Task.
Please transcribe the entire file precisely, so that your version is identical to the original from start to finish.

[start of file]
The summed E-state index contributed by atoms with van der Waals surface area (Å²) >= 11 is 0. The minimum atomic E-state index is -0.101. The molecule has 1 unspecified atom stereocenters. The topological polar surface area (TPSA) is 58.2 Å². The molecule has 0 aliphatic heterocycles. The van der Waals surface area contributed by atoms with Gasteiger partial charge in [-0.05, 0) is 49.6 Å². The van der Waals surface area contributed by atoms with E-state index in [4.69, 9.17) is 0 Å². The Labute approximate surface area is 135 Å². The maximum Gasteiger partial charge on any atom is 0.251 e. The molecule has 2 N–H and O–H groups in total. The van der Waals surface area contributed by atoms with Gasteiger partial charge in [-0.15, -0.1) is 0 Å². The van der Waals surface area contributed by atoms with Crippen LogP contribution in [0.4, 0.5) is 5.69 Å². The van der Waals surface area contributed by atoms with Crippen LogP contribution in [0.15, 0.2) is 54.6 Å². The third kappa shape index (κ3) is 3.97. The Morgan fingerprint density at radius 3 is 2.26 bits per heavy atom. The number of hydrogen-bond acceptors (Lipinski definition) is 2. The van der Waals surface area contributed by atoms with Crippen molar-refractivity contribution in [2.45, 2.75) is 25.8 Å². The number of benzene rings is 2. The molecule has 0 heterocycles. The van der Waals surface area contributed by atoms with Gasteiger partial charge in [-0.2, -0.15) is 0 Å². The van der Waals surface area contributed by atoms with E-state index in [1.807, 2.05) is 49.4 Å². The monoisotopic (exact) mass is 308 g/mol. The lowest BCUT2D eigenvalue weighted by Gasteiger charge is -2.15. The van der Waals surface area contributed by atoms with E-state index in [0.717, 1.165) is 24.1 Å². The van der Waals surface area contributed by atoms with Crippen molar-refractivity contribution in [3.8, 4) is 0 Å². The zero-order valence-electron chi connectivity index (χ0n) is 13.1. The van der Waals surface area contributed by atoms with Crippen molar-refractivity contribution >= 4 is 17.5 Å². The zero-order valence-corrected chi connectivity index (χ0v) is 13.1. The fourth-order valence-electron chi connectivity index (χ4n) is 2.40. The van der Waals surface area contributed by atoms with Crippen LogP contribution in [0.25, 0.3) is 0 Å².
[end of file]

The summed E-state index contributed by atoms with van der Waals surface area (Å²) >= 11 is 0. The minimum atomic E-state index is -0.101. The molecule has 1 unspecified atom stereocenters. The topological polar surface area (TPSA) is 58.2 Å². The molecule has 0 aliphatic heterocycles. The van der Waals surface area contributed by atoms with Gasteiger partial charge in [-0.05, 0) is 49.6 Å². The van der Waals surface area contributed by atoms with E-state index in [4.69, 9.17) is 0 Å². The Labute approximate surface area is 135 Å². The maximum Gasteiger partial charge on any atom is 0.251 e. The molecule has 2 N–H and O–H groups in total. The van der Waals surface area contributed by atoms with Gasteiger partial charge in [-0.15, -0.1) is 0 Å². The van der Waals surface area contributed by atoms with Crippen LogP contribution in [0.4, 0.5) is 5.69 Å². The van der Waals surface area contributed by atoms with Crippen LogP contribution in [0.15, 0.2) is 54.6 Å². The third kappa shape index (κ3) is 3.97. The Morgan fingerprint density at radius 3 is 2.26 bits per heavy atom. The number of hydrogen-bond acceptors (Lipinski definition) is 2. The van der Waals surface area contributed by atoms with Crippen molar-refractivity contribution in [2.45, 2.75) is 25.8 Å². The number of benzene rings is 2. The molecule has 0 heterocycles. The van der Waals surface area contributed by atoms with Gasteiger partial charge in [-0.2, -0.15) is 0 Å². The van der Waals surface area contributed by atoms with E-state index in [1.807, 2.05) is 49.4 Å². The monoisotopic (exact) mass is 308 g/mol. The lowest BCUT2D eigenvalue weighted by Gasteiger charge is -2.15. The van der Waals surface area contributed by atoms with E-state index in [0.717, 1.165) is 24.1 Å². The van der Waals surface area contributed by atoms with Crippen molar-refractivity contribution in [3.8, 4) is 0 Å². The zero-order valence-electron chi connectivity index (χ0n) is 13.1. The van der Waals surface area contributed by atoms with Crippen molar-refractivity contribution >= 4 is 17.5 Å². The zero-order valence-corrected chi connectivity index (χ0v) is 13.1. The fourth-order valence-electron chi connectivity index (χ4n) is 2.40. The van der Waals surface area contributed by atoms with Crippen LogP contribution in [0.25, 0.3) is 0 Å².